Herald View: We owe Bilkis Bano more than just an apology

It was appalling and barely believable that 11 convicted for rape and murder in the Bilkis Bano case should be feted and garlanded in the kind of homecoming ceremony you might associate with heroes

Bilkis Bano (File image)
Bilkis Bano (File image)

Herald View

If it weren’t galling enough to learn that the eleven convicted for rape and murder in the Bilkis Bano case had walked free this Independence Day, it was appalling and barely believable that they should be feted and garlanded in the kind of homecoming ceremony you might associate with heroes. For the right surreal effect, this spectacle played out within hours of the Prime Minister calling upon people to “respect women”, in his Independence Day address from the Red Fort. These men had been convicted for gangraping a pregnant Bilkis in 2002 after killing seven of her family members, including her three-year-old first born. The charges against them were investigated by the Central Bureau of Investigation, the trial was held outside Gujarat, and a CBI Special Court in Mumbai sentenced 11 of the 19 accused in 2008. The Bombay High Court upheld the conviction in 2018 and the Supreme Court dismissed the appeal as recently as 2019.

Indian jurisprudence has taken a very stern view of violence against women, especially after the Nirbhaya rape and murder case in 2012. The Gujarat government itself, in 2013, reversed the old remission policy, in force since 1992, and took away the relief of remission from people convicted of rape and murder. Even a guideline issued by the Union government in June 2022 made it clear that no remission could be granted to rapists as part of the 75th anniversary of Independence. Ironically, the remission granted these rapists was cued by the Supreme Court in May this year, when one of the convicts pleaded remission of sentence on grounds that he had already spent 15 years in prison. The Supreme Court ruled that the Gujarat government should decide on the remission in accordance with the 1992 policy, applicable when the crime was committed and the sentence pronounced. In doing this, the apex court has also upended a previous SC ruling (Sangeet & Anr vs State of Haryana; Nov 2012) that ‘life sentence’ will normally mean the prisoner’s ‘life time’.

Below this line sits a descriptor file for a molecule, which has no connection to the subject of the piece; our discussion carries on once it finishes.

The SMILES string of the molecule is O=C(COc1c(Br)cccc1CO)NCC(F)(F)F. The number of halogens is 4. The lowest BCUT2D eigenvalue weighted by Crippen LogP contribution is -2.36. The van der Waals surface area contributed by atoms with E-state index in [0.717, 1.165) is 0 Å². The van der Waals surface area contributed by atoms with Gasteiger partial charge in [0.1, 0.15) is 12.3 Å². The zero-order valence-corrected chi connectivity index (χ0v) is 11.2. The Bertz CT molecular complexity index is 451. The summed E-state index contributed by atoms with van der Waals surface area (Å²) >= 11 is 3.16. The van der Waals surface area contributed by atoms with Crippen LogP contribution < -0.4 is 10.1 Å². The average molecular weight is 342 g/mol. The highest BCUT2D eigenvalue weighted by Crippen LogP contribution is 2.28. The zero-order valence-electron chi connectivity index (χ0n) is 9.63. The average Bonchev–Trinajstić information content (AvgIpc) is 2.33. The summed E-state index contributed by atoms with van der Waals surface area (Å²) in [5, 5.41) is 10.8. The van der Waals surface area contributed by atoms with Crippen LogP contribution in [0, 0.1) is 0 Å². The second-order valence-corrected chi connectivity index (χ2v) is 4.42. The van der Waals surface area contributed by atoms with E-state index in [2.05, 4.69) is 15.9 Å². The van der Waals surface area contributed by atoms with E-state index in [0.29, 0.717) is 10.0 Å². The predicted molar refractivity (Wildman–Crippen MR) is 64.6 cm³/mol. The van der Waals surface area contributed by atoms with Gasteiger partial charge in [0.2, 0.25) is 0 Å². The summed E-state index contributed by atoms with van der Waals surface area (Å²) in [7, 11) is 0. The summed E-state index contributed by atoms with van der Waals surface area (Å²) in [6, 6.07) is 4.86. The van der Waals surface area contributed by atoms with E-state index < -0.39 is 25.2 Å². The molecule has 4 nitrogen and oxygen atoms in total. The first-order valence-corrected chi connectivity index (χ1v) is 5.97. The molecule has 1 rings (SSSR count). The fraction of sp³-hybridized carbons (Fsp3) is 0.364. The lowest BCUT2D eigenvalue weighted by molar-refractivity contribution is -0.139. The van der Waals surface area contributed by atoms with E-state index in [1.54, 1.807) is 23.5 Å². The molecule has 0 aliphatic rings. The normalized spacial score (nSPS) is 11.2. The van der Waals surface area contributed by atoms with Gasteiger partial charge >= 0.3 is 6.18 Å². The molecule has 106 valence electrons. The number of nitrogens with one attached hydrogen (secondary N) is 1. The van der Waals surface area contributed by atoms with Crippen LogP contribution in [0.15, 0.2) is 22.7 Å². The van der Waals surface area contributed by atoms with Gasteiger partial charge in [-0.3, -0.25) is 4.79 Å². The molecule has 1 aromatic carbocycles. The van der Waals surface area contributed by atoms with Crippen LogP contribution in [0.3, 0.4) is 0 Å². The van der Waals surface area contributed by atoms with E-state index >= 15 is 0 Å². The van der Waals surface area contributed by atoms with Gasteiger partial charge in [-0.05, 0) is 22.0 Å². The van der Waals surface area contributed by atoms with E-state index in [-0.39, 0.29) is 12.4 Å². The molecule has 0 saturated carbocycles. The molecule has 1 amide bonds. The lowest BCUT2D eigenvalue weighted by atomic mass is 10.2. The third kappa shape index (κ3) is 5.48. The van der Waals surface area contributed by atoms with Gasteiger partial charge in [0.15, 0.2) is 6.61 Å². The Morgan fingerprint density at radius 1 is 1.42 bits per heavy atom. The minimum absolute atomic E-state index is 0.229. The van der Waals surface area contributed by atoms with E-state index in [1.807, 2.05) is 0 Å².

The silence of the Union government on this remission also speaks volumes. It leaves little doubt in anyone’s mind that the decision was taken by the state government with the concurrence of the Centre, also incidentally required under law. The Code of Criminal Procedure lays down that for crimes investigated and prosecuted by central government agencies, remission requires consultation with the Union government; the Supreme Court clarified, in 2015, that in such cases, ‘consultation’ would mean ‘concurrence’. It’s an open secret, anyway, that nothing stirs in Gujarat without the knowledge and approval of Messrs Modi and Shah. This unexpected surge of humanist magnanimity, it is widely rumoured, was triggered not by moral or legal considerations but the coming election in the state. It is hard to miss the communal overtone in this remission, or to escape the conclusion that this is yet another communally charged pitch ahead of elections in the state. The public and media reaction has also been strangely muted. These are the same people who, in 2012, were clamouring for capital punishment for ‘Nirbhaya’s’ rapists. Nor apparently have they registered the inconvenient detail that the Gujarat government has still not honoured a Supreme Court directive, in 2017, to find a house for Bilkis Bano at a place of her choice.

Even in the face of blindingly obvious evidence of their crime, the eleven convicted—now free—of the rape and murders sought to imply that their conviction, in 2008, was a political witch-hunt. Their conviction, though, went through several layers of appeal and was upheld at every stage. The Supreme Court itself dismissed the appeals saying there was ‘clear-cut’ evidence against them. The world is watching and this remission order will no doubt be seen to be regressive, and be yet another black mark in India’s dubious human rights record. We owe Bilkis Bano more than just an apology.

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